Hawk ID
Outdoor Ontario

Hawk ID

Wulff · 4 · 2187

Wulff

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I don't want to flood the board with request for IDs :), it is after all part of the learning process but given our track record in correctly identifying hawks Id like to make sure of this. Spent some time checking our guides, and Im fairly confident this is a rough skinned, but would appreciate some confirmation. Was taken from back yard of all places


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« Last Edit: February 25, 2011, 12:56:24 am by Wulff »


Iain

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By 'Rough-skinned' I'm assuming you mean Rough-legged.  Unfortunately, it is neither.  The long banded tail, gray back and deep orange eye make it either a Sharp-shinned or Coopers Hawk.  Coopers are generally larger although the two species overlap (female sharpies being quite similar to male Coopers in size), and to me this bird has the 'stature' of a Coopers.  

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« Last Edit: December 31, 1969, 07:00:00 pm by Iain »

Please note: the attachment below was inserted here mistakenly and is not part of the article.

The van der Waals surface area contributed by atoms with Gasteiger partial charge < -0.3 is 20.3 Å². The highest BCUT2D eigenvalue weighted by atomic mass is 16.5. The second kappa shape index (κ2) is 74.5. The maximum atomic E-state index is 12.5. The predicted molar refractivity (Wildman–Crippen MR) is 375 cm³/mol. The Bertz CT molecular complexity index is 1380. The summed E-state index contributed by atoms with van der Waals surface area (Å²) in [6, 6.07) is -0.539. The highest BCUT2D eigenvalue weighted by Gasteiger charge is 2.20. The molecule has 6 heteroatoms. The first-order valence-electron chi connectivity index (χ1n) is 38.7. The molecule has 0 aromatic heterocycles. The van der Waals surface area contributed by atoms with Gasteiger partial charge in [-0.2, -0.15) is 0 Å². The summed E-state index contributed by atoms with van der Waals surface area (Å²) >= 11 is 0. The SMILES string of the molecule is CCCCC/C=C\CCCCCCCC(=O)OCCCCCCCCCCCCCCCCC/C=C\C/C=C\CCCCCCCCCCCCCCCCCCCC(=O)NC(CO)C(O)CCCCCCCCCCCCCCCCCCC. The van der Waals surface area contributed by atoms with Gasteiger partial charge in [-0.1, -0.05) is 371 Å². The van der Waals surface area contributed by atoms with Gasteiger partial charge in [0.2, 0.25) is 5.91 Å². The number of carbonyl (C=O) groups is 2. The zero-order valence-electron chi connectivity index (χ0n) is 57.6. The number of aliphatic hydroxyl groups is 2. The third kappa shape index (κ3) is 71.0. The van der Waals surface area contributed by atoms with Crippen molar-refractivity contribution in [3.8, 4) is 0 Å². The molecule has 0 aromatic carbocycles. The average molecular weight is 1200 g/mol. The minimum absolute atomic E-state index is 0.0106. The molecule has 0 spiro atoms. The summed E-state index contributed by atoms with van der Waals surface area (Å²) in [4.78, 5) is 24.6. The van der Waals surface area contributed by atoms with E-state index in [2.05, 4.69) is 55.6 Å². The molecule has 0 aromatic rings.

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Andreas Jonsson

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Quote from: "Iain"
...this bird has the 'stature' of a Coopers.  


I agree: Coopers hawk. Other diagnostics are reddish belly, white-tipped tail and very short primary projection (the length by which the primaries extend beyond the tertial feathers). The latter point is a very useful characteristic, not often cited in the literature. Compare to the rough-legged and you'll see a huge difference (primaries extend to the end of the tail).

Versus the sharpshinned, I don't know of a good diagnostic other than size and general shape.

Also, don't worry about flooding the board. This forum is meant for bird ID discussions!
« Last Edit: December 31, 1969, 07:00:00 pm by Andreas Jonsson »


Wulff

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Correction.
lol, I "meant"  Sharp-shinned and  I have no explanation as to how I managed to type Rough-skined. I really have no clue.

Quote
white-tipped tail and very short primary projection (the length by which the primaries extend beyond the tertial feathers).


We looked at both the Sharp-shinned and the Coopers as being the most likely, atleast we got something right. That was one of the key determinants used to narrow it to one of the two. While I have learned by now that "colouration" isn't everything another was the patterning and colour around the neck.  In the guide we're using the Coopers had almost a solid and dark brown pattern, where-as the bird pictured, its a lighter brown almost cream and sparser and its alot closer to the images we have available to us.

Thanks again.
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« Last Edit: December 31, 1969, 07:00:00 pm by Wulff »